Get dam facts straight

I write as a volunteer with the Rivanna Conservation Society (RCS) in response to Dan Sebring's and William W. Stevenson's letters [April 6: "Cry me a river" and "Shad v. drinking water"].

Both writers seem to be unaware of the facts related to the removal of the Woolen Mills dam. Because this dam is privately owned, RCS has worked carefully to respect the owners' privacy while presenting the idea to the public (we hosted several public meetings).

First, Mr. Stevenson's claim that this is a case of shad vs. drinking water is incorrect. The removal of the Woolen Mills dam will open roughly 16 miles of new spawning habitat and does not require the removal of any other dam. Every additional mile of spawning habitat for American shad counts toward Virginia's goals in the Chesapeake Bay Agreement. Drinking water is not threatened by this project.

Second, dams do not help the ecology of rivers. I'm happy to provide Mr. Sebring with ample scientific evidence of that fact.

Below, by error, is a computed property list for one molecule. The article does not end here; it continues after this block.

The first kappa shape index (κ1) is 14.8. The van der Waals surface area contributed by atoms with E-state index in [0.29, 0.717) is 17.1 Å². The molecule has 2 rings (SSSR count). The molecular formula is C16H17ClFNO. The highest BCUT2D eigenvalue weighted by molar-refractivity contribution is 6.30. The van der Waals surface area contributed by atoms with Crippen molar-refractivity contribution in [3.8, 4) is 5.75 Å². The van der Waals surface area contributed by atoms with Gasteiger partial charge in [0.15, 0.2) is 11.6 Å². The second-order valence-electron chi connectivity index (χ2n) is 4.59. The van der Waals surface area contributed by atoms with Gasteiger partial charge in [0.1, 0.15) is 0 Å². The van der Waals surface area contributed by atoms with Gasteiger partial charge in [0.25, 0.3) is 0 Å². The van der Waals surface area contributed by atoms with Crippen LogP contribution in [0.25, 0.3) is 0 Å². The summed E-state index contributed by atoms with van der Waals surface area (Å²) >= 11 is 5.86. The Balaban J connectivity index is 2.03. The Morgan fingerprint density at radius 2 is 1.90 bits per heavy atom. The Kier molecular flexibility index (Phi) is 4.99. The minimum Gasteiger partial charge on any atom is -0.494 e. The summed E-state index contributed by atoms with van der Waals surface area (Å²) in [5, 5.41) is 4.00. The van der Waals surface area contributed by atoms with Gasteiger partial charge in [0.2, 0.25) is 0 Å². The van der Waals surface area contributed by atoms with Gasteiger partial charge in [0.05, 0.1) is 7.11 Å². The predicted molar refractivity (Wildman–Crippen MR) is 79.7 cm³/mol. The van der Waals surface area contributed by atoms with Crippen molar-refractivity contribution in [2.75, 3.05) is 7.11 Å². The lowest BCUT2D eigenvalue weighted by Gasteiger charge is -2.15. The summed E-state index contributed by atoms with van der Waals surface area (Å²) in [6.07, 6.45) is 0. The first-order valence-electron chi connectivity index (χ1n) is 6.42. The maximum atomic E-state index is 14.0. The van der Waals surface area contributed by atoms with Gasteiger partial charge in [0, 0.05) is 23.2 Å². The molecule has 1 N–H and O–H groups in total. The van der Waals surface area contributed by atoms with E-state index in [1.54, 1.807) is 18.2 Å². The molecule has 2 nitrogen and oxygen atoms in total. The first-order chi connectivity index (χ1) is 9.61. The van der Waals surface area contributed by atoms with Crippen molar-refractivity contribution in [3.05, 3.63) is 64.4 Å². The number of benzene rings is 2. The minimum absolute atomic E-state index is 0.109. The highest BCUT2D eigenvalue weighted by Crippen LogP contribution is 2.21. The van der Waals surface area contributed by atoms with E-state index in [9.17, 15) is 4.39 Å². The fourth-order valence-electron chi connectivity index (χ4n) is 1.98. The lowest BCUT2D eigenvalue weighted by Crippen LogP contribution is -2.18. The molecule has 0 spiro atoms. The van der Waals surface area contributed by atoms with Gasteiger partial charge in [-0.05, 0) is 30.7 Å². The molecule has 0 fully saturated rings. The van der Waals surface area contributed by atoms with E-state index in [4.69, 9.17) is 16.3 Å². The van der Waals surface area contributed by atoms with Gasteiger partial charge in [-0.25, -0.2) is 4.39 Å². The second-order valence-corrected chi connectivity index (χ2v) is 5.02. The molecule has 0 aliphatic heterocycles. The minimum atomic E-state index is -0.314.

Third, we tested the sediment behind the Woolen Mills dam, and it is not toxic, contrary to Mr. Sebring's claim. Sediment flows over the dam in every high-water storm. The results of our study and more are available on the RCS website:

Finally, the proposed breach will leave a significant portion of the dam standing for historical interpretation. Despite what some would like to believe, history did not begin in 1776, or even 1743. The history of Charlottesville's river included a shad run each spring for hundreds of thousands of years before humans arrived.

RCS, the state of Virginia, the Federal government, and the owners of the dam are trying to restore what was once the most valuable and abundant fishery in Virginia while respecting recent American history. A Rivanna without American shad is like the Blue Ridge without the American chestnut.

We invite everyone to Darden Towe Park on April 19 at 11am as the Department of Game & Inland Fisheries releases thousands of American shad fry into the river. We hope Charlottesville will welcome them home from the Atlantic in four to six years.

Jason Halbert